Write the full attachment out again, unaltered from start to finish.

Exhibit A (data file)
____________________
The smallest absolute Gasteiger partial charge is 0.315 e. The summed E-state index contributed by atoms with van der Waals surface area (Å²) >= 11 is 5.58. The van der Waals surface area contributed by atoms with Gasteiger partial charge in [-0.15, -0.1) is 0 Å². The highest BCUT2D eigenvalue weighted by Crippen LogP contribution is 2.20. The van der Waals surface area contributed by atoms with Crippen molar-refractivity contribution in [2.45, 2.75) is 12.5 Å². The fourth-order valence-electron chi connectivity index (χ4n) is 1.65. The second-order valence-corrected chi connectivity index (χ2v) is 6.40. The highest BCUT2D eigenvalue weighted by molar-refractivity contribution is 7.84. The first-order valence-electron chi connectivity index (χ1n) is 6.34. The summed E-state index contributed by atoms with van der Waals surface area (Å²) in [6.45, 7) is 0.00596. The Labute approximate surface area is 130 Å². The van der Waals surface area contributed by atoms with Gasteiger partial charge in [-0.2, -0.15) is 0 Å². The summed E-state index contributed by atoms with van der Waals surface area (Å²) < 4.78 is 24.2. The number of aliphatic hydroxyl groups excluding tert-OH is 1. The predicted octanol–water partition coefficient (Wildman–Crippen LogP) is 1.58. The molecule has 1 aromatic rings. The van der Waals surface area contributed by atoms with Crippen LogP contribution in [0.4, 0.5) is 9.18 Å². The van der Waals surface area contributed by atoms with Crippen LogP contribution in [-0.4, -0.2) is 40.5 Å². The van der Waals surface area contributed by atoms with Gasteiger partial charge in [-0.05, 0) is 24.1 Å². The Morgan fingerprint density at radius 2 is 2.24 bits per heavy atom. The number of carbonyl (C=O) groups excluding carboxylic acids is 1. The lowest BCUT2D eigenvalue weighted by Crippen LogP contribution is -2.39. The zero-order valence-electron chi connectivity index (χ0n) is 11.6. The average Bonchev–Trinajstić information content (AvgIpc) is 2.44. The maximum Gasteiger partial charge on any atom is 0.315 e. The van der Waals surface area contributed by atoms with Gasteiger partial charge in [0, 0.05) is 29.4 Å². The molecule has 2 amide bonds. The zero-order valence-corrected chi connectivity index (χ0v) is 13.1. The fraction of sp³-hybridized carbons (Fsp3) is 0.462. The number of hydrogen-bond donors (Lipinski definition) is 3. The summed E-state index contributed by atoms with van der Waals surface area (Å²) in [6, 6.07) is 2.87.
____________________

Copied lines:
The smallest absolute Gasteiger partial charge is 0.315 e. The summed E-state index contributed by atoms with van der Waals surface area (Å²) >= 11 is 5.58. The van der Waals surface area contributed by atoms with Gasteiger partial charge in [-0.15, -0.1) is 0 Å². The highest BCUT2D eigenvalue weighted by Crippen LogP contribution is 2.20. The van der Waals surface area contributed by atoms with Crippen molar-refractivity contribution in [2.45, 2.75) is 12.5 Å². The fourth-order valence-electron chi connectivity index (χ4n) is 1.65. The second-order valence-corrected chi connectivity index (χ2v) is 6.40. The highest BCUT2D eigenvalue weighted by molar-refractivity contribution is 7.84. The first-order valence-electron chi connectivity index (χ1n) is 6.34. The summed E-state index contributed by atoms with van der Waals surface area (Å²) in [6.45, 7) is 0.00596. The Labute approximate surface area is 130 Å². The van der Waals surface area contributed by atoms with Gasteiger partial charge in [-0.2, -0.15) is 0 Å². The summed E-state index contributed by atoms with van der Waals surface area (Å²) < 4.78 is 24.2. The number of aliphatic hydroxyl groups excluding tert-OH is 1. The predicted octanol–water partition coefficient (Wildman–Crippen LogP) is 1.58. The molecule has 1 aromatic rings. The van der Waals surface area contributed by atoms with Crippen LogP contribution in [0.4, 0.5) is 9.18 Å². The van der Waals surface area contributed by atoms with Crippen LogP contribution in [-0.4, -0.2) is 40.5 Å². The van der Waals surface area contributed by atoms with Gasteiger partial charge in [-0.05, 0) is 24.1 Å². The Morgan fingerprint density at radius 2 is 2.24 bits per heavy atom. The number of carbonyl (C=O) groups excluding carboxylic acids is 1. The lowest BCUT2D eigenvalue weighted by Crippen LogP contribution is -2.39. The zero-order valence-electron chi connectivity index (χ0n) is 11.6. The average Bonchev–Trinajstić information content (AvgIpc) is 2.44. The maximum Gasteiger partial charge on any atom is 0.315 e. The van der Waals surface area contributed by atoms with Gasteiger partial charge in [0, 0.05) is 29.4 Å². The molecule has 2 amide bonds. The zero-order valence-corrected chi connectivity index (χ0v) is 13.1. The fraction of sp³-hybridized carbons (Fsp3) is 0.462. The number of hydrogen-bond donors (Lipinski definition) is 3. The summed E-state index contributed by atoms with van der Waals surface area (Å²) in [6, 6.07) is 2.87.